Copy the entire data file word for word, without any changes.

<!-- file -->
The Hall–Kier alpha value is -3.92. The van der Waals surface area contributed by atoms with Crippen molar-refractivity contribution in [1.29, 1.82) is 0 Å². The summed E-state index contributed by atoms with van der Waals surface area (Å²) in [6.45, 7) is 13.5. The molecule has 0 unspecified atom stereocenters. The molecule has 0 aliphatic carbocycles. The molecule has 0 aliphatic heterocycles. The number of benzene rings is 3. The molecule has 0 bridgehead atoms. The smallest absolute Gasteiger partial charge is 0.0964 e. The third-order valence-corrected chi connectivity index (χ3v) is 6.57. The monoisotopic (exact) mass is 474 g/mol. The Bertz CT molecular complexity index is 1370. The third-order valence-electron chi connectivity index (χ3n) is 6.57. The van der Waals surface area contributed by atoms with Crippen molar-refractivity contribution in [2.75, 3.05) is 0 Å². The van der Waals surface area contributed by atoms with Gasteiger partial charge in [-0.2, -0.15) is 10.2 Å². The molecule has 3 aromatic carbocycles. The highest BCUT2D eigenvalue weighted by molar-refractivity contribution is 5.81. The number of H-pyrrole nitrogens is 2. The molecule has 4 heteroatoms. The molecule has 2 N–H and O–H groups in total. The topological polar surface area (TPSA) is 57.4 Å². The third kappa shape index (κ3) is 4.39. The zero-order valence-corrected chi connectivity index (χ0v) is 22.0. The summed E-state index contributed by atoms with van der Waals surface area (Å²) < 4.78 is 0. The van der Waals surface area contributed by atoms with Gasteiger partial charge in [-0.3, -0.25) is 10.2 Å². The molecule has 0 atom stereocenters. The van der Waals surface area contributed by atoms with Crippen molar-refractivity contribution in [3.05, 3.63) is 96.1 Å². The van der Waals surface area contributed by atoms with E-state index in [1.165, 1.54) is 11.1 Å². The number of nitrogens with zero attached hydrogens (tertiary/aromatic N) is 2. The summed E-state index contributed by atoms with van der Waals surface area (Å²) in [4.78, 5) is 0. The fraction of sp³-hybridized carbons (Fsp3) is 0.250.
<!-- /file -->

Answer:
The Hall–Kier alpha value is -3.92. The van der Waals surface area contributed by atoms with Crippen molar-refractivity contribution in [1.29, 1.82) is 0 Å². The summed E-state index contributed by atoms with van der Waals surface area (Å²) in [6.45, 7) is 13.5. The molecule has 0 unspecified atom stereocenters. The molecule has 0 aliphatic carbocycles. The molecule has 0 aliphatic heterocycles. The number of benzene rings is 3. The molecule has 0 bridgehead atoms. The smallest absolute Gasteiger partial charge is 0.0964 e. The third-order valence-corrected chi connectivity index (χ3v) is 6.57. The monoisotopic (exact) mass is 474 g/mol. The Bertz CT molecular complexity index is 1370. The third-order valence-electron chi connectivity index (χ3n) is 6.57. The van der Waals surface area contributed by atoms with Crippen molar-refractivity contribution in [2.75, 3.05) is 0 Å². The van der Waals surface area contributed by atoms with Gasteiger partial charge in [-0.2, -0.15) is 10.2 Å². The molecule has 3 aromatic carbocycles. The highest BCUT2D eigenvalue weighted by molar-refractivity contribution is 5.81. The number of H-pyrrole nitrogens is 2. The molecule has 4 heteroatoms. The molecule has 2 N–H and O–H groups in total. The topological polar surface area (TPSA) is 57.4 Å². The third kappa shape index (κ3) is 4.39. The zero-order valence-corrected chi connectivity index (χ0v) is 22.0. The summed E-state index contributed by atoms with van der Waals surface area (Å²) < 4.78 is 0. The van der Waals surface area contributed by atoms with Gasteiger partial charge in [-0.3, -0.25) is 10.2 Å². The molecule has 0 atom stereocenters. The van der Waals surface area contributed by atoms with Crippen molar-refractivity contribution in [3.05, 3.63) is 96.1 Å². The van der Waals surface area contributed by atoms with E-state index in [1.165, 1.54) is 11.1 Å². The number of nitrogens with zero attached hydrogens (tertiary/aromatic N) is 2. The summed E-state index contributed by atoms with van der Waals surface area (Å²) in [4.78, 5) is 0. The fraction of sp³-hybridized carbons (Fsp3) is 0.250.